Underground Economy--What Can and Should Be DoneThe Federal Role Gao ID: 113937 November 19, 1980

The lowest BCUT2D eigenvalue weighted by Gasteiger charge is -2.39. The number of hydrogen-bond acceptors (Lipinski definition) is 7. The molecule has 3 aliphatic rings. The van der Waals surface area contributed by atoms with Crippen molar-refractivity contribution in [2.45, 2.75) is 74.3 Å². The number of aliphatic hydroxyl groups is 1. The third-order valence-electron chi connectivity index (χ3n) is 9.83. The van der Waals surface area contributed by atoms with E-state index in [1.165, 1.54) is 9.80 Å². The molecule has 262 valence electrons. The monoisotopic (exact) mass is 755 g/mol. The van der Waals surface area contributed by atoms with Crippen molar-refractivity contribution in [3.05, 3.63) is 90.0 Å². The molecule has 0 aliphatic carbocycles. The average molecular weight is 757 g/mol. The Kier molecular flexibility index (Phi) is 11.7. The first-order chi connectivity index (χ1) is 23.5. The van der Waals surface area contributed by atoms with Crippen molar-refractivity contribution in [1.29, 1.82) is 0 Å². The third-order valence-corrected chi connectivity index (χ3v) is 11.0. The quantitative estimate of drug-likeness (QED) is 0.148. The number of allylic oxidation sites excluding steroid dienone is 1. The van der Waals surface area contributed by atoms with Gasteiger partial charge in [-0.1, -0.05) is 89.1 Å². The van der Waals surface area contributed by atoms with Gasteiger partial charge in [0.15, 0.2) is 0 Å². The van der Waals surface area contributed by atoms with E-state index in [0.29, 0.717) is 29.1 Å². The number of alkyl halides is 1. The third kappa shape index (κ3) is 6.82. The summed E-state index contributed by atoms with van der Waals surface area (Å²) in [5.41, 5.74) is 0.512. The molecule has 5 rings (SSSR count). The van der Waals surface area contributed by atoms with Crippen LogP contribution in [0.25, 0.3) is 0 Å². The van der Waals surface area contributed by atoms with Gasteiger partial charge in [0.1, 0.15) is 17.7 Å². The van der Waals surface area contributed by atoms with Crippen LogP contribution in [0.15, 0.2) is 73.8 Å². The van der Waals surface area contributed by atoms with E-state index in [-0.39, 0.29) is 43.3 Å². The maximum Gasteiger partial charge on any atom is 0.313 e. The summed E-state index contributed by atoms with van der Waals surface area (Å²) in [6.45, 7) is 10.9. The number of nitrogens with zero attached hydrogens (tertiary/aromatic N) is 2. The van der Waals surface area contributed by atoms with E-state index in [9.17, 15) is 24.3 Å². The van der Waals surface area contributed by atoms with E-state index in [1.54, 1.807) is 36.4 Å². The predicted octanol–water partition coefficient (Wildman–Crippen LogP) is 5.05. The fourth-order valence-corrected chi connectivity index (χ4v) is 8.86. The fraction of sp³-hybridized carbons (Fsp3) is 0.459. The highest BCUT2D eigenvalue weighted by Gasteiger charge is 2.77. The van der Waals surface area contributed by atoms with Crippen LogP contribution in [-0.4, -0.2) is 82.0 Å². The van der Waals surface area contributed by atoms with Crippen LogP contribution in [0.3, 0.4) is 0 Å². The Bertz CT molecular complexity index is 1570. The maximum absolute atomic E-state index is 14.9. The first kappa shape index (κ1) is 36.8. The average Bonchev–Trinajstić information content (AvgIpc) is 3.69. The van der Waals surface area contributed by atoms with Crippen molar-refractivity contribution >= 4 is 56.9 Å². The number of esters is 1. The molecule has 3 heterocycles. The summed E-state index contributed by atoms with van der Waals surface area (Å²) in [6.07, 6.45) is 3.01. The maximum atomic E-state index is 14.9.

If people had paid the taxes which the Internal Revenue Service (IRS) estimated went unreported in 1976, the Federal Government's fiscal year 1977 budget deficit would have been reduced by 58 percent. Certain actions are being taken by IRS to improve its programs to detect and deter noncompliance. Other actions need congressional attention. IRS compliance enforcement programs include collections, document matching, withholding, audits or examinations, and criminal investigations. IRS needs to improve the effectiveness of each program and needs to combine the use of the programs by developing an overall compliance strategy, which properly matches all forms of noncompliance with the best enforcement tool available, and reallocating its resources accordingly. Many people who were not required to file were selected for investigation, while many who may have been required to file were not selected. Because IRS selects more people than it could thoroughly investigate with its limited resources, its investigative policies and procedures limit the extent to which they are pursued. IRS can match reports of payments of wages, interest, dividends, and 16 other types of payments to income reported by taxpayers on their tax returns. One of the continuing problems with document matching is that payers do not submit all the required information documents, and IRS has not developed a means to ensure compliance. The main tools of IRS for detecting payer noncompliance are the package audit and full compliance check. These checks are selective, and little information is available on their overall effectiveness. Many documents filed by payers are not used and, thus, are not matched against tax returns. More income could be subjected to information reporting and document matching. Computerized operations could be more efficient and effective. IRS and the Treasury Department want more income types subject to withholding because of the underreporting problem and have advocated a withholding system for interest and dividends. IRS audits have not been as effective as they might be in detecting underreporters because of inadequate data detected by audits, because its process for selecting returns for audit has been more deduction oriented than income oriented, and because of inadequate examination time. IRS attempts to detect nonreporting or underreporting are impeded by complex and inequitable tax laws and a lack of resources.